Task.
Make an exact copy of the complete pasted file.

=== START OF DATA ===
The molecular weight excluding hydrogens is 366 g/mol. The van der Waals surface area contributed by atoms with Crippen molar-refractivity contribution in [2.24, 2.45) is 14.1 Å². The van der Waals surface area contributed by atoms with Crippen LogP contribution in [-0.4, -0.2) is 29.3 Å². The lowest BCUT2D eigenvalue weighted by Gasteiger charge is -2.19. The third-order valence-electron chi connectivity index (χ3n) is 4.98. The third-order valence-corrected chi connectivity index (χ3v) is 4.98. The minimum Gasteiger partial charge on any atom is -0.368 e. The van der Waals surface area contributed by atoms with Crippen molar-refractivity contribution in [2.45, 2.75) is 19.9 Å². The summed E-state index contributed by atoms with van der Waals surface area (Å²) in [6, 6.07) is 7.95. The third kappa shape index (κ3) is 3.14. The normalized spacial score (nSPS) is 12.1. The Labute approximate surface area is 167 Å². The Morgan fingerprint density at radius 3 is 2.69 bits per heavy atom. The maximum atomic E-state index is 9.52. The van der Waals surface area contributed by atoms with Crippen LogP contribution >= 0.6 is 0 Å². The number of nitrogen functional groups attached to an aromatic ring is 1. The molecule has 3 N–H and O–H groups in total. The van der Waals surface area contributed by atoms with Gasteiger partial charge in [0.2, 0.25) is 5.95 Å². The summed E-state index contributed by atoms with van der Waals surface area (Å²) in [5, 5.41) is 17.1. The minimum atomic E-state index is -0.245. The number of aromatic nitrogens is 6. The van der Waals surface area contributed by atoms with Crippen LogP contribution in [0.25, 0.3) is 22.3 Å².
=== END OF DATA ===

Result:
The molecular weight excluding hydrogens is 366 g/mol. The van der Waals surface area contributed by atoms with Crippen molar-refractivity contribution in [2.24, 2.45) is 14.1 Å². The van der Waals surface area contributed by atoms with Crippen LogP contribution in [-0.4, -0.2) is 29.3 Å². The lowest BCUT2D eigenvalue weighted by Gasteiger charge is -2.19. The third-order valence-electron chi connectivity index (χ3n) is 4.98. The third-order valence-corrected chi connectivity index (χ3v) is 4.98. The minimum Gasteiger partial charge on any atom is -0.368 e. The van der Waals surface area contributed by atoms with Crippen molar-refractivity contribution in [2.45, 2.75) is 19.9 Å². The summed E-state index contributed by atoms with van der Waals surface area (Å²) in [6, 6.07) is 7.95. The third kappa shape index (κ3) is 3.14. The normalized spacial score (nSPS) is 12.1. The Labute approximate surface area is 167 Å². The Morgan fingerprint density at radius 3 is 2.69 bits per heavy atom. The maximum atomic E-state index is 9.52. The van der Waals surface area contributed by atoms with Crippen LogP contribution >= 0.6 is 0 Å². The number of nitrogen functional groups attached to an aromatic ring is 1. The molecule has 3 N–H and O–H groups in total. The van der Waals surface area contributed by atoms with Gasteiger partial charge in [0.2, 0.25) is 5.95 Å². The summed E-state index contributed by atoms with van der Waals surface area (Å²) in [5, 5.41) is 17.1. The minimum atomic E-state index is -0.245. The number of aromatic nitrogens is 6. The van der Waals surface area contributed by atoms with Crippen LogP contribution in [0.25, 0.3) is 22.3 Å².